Photo: BLM

For immediate release

August 1, 2017

Media contact:

Greta Anderson, Western Watersheds Project (520) 623-1878; greta@westernwatersheds.org

Western Watersheds Project Overturns Grazing Decision on Sage-Grouse Grounds

Stale data, failure to improve poor habitat conditions doom grazing project

BOISE, Ida. – Today, in a sharply worded rebuke to the Bureau of Land Management (BLM), an administrative law judge granted Western Watersheds Project’s appeal of a 2013 grazing permit renewal decision that failed to protect sage-grouse on two public land allotments south of Ely, Nevada leased to the Southern Nevada Water Authority (SNWA). The Cottonwood and Scotty Meadows allotments both failed to meet rangeland health standards for wildlife habitat due to inadequate vegetation cover for nesting and brood-rearing for these ground-dwelling birds.

“The Southern Nevada Water Authority should be embarrassed by the poor condition of these allotments,” said Greta Anderson, Deputy Director of Western Watersheds Project. “Given that their ranches are just water-laundering operations, the least they could do is manage with wildlife in mind. BLM should be holding all of its grazing permittees to the highest standards and setting meaningful management that protects these public lands for everyone.”

Despite failing land-health standards for sage grouse, the proposed extension of the livestock grazing leases would not improve the damaged sage-grouse habitat, according to BLM’s own analysis.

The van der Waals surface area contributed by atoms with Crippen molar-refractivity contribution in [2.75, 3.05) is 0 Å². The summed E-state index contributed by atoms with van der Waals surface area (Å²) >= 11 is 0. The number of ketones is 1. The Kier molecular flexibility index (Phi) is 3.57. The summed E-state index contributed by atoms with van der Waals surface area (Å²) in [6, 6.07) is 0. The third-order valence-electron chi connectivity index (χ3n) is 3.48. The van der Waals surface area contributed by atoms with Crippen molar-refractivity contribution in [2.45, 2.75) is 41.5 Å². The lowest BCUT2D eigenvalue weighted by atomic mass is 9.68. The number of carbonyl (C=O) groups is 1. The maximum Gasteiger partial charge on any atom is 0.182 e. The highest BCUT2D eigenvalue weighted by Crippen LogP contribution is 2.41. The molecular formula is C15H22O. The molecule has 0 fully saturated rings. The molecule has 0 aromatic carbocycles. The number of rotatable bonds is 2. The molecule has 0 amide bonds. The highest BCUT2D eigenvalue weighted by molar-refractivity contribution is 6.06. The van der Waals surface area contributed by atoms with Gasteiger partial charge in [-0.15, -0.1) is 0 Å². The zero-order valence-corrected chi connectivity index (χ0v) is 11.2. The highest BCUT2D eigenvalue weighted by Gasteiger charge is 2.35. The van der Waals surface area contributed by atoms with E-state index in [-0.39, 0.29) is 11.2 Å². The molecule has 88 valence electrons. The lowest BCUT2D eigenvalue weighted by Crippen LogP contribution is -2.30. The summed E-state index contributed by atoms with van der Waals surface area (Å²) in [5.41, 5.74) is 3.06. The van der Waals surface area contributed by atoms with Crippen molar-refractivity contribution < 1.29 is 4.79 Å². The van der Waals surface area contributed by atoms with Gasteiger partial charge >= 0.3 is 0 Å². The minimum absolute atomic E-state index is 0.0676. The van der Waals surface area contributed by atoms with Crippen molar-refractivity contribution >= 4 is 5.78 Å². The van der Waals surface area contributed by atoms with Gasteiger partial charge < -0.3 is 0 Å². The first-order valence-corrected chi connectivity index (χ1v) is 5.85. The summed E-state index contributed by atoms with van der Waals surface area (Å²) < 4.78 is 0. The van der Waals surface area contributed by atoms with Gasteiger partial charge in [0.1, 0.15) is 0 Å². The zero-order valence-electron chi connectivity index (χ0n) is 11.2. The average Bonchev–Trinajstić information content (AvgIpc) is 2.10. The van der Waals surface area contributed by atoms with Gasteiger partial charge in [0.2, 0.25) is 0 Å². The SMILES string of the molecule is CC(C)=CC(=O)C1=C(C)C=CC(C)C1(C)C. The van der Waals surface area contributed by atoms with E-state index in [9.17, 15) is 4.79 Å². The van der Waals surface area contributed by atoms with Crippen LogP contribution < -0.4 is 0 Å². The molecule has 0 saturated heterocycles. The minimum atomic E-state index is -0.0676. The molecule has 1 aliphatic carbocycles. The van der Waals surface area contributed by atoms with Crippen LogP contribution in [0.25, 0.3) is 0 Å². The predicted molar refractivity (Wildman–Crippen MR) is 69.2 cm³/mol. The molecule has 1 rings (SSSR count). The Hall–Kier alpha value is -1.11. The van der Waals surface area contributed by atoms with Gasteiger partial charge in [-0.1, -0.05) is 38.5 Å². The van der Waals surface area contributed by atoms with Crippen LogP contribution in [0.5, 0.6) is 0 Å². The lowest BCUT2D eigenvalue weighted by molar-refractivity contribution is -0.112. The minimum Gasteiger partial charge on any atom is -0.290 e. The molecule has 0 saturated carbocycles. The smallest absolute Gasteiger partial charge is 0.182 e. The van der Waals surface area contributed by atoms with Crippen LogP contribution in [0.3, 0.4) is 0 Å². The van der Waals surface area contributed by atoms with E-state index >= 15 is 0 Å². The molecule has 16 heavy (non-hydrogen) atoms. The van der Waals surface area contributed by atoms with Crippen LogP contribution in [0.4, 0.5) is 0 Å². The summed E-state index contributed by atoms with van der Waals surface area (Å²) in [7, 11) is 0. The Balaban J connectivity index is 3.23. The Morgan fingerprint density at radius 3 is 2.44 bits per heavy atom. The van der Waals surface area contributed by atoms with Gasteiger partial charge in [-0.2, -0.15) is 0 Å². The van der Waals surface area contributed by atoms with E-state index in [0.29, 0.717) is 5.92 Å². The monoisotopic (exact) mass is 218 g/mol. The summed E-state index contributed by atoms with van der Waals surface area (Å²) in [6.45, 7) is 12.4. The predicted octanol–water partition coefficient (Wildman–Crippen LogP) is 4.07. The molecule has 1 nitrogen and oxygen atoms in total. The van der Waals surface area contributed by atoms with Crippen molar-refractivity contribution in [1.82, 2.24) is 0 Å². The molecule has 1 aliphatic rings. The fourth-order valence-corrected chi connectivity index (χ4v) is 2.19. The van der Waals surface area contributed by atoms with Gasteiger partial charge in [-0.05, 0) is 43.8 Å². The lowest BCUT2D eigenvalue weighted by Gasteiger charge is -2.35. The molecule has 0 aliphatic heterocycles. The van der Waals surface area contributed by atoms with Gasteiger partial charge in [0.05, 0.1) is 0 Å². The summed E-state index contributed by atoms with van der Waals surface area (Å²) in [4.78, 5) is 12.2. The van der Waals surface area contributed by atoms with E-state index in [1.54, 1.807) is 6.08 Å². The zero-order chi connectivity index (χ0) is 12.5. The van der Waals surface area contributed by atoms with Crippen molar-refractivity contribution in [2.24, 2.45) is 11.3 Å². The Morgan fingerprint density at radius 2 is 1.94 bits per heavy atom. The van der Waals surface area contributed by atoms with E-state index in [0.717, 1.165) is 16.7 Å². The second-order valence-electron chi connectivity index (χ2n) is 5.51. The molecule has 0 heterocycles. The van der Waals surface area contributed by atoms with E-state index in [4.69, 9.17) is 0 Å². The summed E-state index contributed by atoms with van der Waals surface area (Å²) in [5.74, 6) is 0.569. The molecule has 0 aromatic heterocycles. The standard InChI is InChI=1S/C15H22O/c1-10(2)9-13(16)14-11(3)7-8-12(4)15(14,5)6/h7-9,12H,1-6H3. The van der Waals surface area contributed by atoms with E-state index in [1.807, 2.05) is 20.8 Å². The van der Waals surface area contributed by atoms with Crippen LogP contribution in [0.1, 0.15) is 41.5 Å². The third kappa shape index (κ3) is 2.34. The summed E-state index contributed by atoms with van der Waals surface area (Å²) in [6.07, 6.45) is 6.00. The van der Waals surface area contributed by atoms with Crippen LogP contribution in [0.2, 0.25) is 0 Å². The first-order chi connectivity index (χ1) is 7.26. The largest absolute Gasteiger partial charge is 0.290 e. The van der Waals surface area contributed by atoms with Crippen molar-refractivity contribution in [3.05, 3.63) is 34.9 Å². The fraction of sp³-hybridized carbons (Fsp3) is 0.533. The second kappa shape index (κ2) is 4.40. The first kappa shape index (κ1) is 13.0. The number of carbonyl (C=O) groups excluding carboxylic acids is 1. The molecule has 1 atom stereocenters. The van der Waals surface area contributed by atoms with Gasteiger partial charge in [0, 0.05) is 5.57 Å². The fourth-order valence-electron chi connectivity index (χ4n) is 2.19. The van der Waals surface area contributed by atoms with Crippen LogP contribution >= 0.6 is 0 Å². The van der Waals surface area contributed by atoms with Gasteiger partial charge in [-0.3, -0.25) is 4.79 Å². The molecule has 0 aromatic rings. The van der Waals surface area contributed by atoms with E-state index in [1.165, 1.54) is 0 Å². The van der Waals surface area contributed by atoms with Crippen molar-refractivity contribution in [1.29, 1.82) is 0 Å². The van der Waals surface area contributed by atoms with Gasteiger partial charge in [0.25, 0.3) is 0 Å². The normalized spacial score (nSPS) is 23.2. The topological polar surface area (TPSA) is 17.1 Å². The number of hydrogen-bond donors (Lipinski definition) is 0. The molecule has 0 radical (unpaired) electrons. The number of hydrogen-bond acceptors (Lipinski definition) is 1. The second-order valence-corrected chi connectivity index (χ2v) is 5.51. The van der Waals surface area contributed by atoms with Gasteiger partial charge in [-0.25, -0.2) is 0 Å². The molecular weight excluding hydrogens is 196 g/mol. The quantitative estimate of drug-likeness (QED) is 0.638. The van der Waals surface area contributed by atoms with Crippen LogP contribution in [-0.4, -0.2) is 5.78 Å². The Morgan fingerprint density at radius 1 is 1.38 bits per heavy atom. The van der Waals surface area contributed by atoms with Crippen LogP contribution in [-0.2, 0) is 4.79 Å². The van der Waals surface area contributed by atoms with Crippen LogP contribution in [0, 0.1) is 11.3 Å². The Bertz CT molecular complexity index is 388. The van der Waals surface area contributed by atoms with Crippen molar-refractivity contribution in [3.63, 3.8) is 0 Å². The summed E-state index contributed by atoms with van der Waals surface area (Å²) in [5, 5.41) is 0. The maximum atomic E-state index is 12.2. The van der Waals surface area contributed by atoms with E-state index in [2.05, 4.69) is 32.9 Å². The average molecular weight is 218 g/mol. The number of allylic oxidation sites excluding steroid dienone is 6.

During briefings, the BLM repeatedly denied any responsibility to adhere to the sage-grouse land use plan amendments, but even so, the administrative law judge admonished, “BLM’s selection of the proposed action and final grazing decision with no attempt to seriously consider and incorporate any terms and conditions that could benefit sage-grouse habitat was without a rational basis.”

“The BLM promised the U.S. Fish and Wildlife Service and the American public that sage-grouse would be protected by the 2015 Approved Resource Management Plan Amendments,” said Anderson. “Those promises are broken when the agency defends decisions that do nothing to foster the enhancement of restoration of healthy sage-grouse habitat, and we’re happy the judge called them out on these failures.”

The court order urges the agency to revisit grazing management while maintaining the slightly better standards of the overturned decision in the interim. When the BLM does reissue the grazing decision, it will have to conform to the amended sage-grouse resource management plan and adjust grazing accordingly.

A copy of today’s decision can be found here.

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